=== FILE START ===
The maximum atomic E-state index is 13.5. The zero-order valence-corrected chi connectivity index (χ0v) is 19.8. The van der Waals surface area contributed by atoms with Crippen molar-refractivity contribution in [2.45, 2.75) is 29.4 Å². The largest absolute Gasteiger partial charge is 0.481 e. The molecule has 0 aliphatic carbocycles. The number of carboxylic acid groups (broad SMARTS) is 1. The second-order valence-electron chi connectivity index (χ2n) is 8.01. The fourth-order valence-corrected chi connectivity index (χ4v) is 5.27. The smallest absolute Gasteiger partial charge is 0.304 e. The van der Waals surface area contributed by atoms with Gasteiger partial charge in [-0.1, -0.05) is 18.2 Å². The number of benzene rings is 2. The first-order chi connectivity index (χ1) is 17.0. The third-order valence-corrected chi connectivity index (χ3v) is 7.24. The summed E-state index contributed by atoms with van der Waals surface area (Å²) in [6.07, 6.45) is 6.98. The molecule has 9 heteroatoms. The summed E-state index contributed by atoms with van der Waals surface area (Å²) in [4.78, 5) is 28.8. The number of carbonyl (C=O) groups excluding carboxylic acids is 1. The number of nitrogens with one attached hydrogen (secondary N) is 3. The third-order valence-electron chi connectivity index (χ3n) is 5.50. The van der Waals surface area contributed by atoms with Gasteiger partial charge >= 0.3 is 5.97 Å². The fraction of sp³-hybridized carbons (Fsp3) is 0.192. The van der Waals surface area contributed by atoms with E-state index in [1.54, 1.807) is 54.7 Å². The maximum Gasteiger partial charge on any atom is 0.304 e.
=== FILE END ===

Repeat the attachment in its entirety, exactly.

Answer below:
The maximum atomic E-state index is 13.5. The zero-order valence-corrected chi connectivity index (χ0v) is 19.8. The van der Waals surface area contributed by atoms with Crippen molar-refractivity contribution in [2.45, 2.75) is 29.4 Å². The largest absolute Gasteiger partial charge is 0.481 e. The molecule has 0 aliphatic carbocycles. The number of carboxylic acid groups (broad SMARTS) is 1. The second-order valence-electron chi connectivity index (χ2n) is 8.01. The fourth-order valence-corrected chi connectivity index (χ4v) is 5.27. The smallest absolute Gasteiger partial charge is 0.304 e. The van der Waals surface area contributed by atoms with Gasteiger partial charge in [-0.1, -0.05) is 18.2 Å². The number of benzene rings is 2. The first-order chi connectivity index (χ1) is 17.0. The third-order valence-corrected chi connectivity index (χ3v) is 7.24. The summed E-state index contributed by atoms with van der Waals surface area (Å²) in [6.07, 6.45) is 6.98. The molecule has 9 heteroatoms. The summed E-state index contributed by atoms with van der Waals surface area (Å²) in [4.78, 5) is 28.8. The number of carbonyl (C=O) groups excluding carboxylic acids is 1. The number of nitrogens with one attached hydrogen (secondary N) is 3. The third-order valence-electron chi connectivity index (χ3n) is 5.50. The van der Waals surface area contributed by atoms with Gasteiger partial charge >= 0.3 is 5.97 Å². The fraction of sp³-hybridized carbons (Fsp3) is 0.192. The van der Waals surface area contributed by atoms with E-state index in [1.54, 1.807) is 54.7 Å². The maximum Gasteiger partial charge on any atom is 0.304 e.